Originally published in 1995, this 2011 second edition undertakes the task of updating the earlier with more recent research and its results. I appreciate very much the kind folk (Adrianna Wright in particular) of IVP Academic for sending along a copy for me to take a look at.
You can check out the very extensive table of contents here.
If you check out that table of contents you’ll note that the volume is comprised of seven major divisions. As Patzia remarks, though, it isn’t the typical ‘introduction’ to the New Testament as it doesn’t concern itself with the usual questions which introductions address. Rather, ‘… on the issues that inform us how the sayings of Jesus, the traditions of the early church and the thoughts of certain writers such as Paul and others eventually culminated in the New Testament’ (p. 14). Or in other words, P. is interested in how the New Testament became the New Testament.
That’s why it’s not surprising that he offers a fairly traditional (but definitely not fundamentalist) explanation of the literary world of the New Testament, the making of the Gospels, the making of Paul’s letters and the other NT books, the making of the canon and text critical issues.
Proof that Patzia is no fundamentalist (and shouldn’t be taken, or read, as one) is his discussion of ‘inspiration’ (in part five amidst his discourse on the making of the canon). He offers students (and do take note, this is material which beginning students or interested lay persons can most benefit from- it is written with them in mind) a very concise and yet very elegant description of the facts as they stand. Inspiration wasn’t the basis for inclusion of books in the New Testament, it was the result. P. quotes Stendahl who wrote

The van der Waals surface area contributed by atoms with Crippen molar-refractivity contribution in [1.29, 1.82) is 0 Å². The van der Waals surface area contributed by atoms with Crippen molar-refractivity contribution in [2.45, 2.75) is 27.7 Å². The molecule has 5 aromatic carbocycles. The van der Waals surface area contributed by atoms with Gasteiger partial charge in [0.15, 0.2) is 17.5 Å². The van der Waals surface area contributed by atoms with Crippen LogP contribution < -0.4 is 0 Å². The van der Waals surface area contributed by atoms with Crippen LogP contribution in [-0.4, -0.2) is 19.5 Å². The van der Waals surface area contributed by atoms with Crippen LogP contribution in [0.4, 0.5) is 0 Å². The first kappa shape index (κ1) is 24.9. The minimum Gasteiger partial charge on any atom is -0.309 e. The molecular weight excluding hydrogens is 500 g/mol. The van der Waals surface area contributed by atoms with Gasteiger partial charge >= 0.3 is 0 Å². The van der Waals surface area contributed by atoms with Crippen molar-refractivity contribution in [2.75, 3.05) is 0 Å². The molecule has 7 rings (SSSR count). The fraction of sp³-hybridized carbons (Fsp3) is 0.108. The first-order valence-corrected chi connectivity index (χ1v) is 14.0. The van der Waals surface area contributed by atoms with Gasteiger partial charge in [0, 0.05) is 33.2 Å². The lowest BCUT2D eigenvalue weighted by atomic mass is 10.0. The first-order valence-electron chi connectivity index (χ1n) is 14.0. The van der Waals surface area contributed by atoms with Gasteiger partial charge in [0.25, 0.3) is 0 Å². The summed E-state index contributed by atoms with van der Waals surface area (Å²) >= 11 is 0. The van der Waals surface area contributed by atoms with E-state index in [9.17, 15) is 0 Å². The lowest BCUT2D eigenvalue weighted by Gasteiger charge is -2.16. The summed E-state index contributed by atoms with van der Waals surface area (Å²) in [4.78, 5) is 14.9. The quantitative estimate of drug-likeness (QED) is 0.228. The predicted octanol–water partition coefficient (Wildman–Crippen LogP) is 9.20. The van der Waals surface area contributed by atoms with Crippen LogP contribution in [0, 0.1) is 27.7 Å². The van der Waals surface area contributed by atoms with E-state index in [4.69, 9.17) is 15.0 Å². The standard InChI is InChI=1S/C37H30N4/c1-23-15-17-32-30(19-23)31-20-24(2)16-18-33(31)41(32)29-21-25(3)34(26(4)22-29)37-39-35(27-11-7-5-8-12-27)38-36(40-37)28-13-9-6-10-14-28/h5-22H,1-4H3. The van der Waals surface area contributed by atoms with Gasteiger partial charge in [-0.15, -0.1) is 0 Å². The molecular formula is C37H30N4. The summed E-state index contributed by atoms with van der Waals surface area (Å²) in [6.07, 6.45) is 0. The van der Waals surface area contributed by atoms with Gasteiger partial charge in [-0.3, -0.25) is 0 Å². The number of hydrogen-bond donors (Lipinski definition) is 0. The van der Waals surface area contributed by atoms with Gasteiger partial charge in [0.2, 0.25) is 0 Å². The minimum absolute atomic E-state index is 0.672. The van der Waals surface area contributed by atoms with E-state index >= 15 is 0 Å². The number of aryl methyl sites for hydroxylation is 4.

It was not until the red ribbon of the self-evident had been tied around the twenty-seven books of the New Testament that ‘inspiration’ could serve theologians as an answer to the question: Why are these books different from all other books? (p. 173).
If Patzia is an inerrantist or an infallibilitist one cannot detect an overt interest in convincing others that they should adopt such a position. He just presents the facts without dogmatizing along the way. He is conservative, but he is well within his rights to be so.
His work is solid, his methodology is sound, and his results are reliable. What else could one want from a scholarly monograph? There are even charts, graphs, and informational panels!
If you are looking for a book which will show your students how their New Testament got to be what it is, this is the one.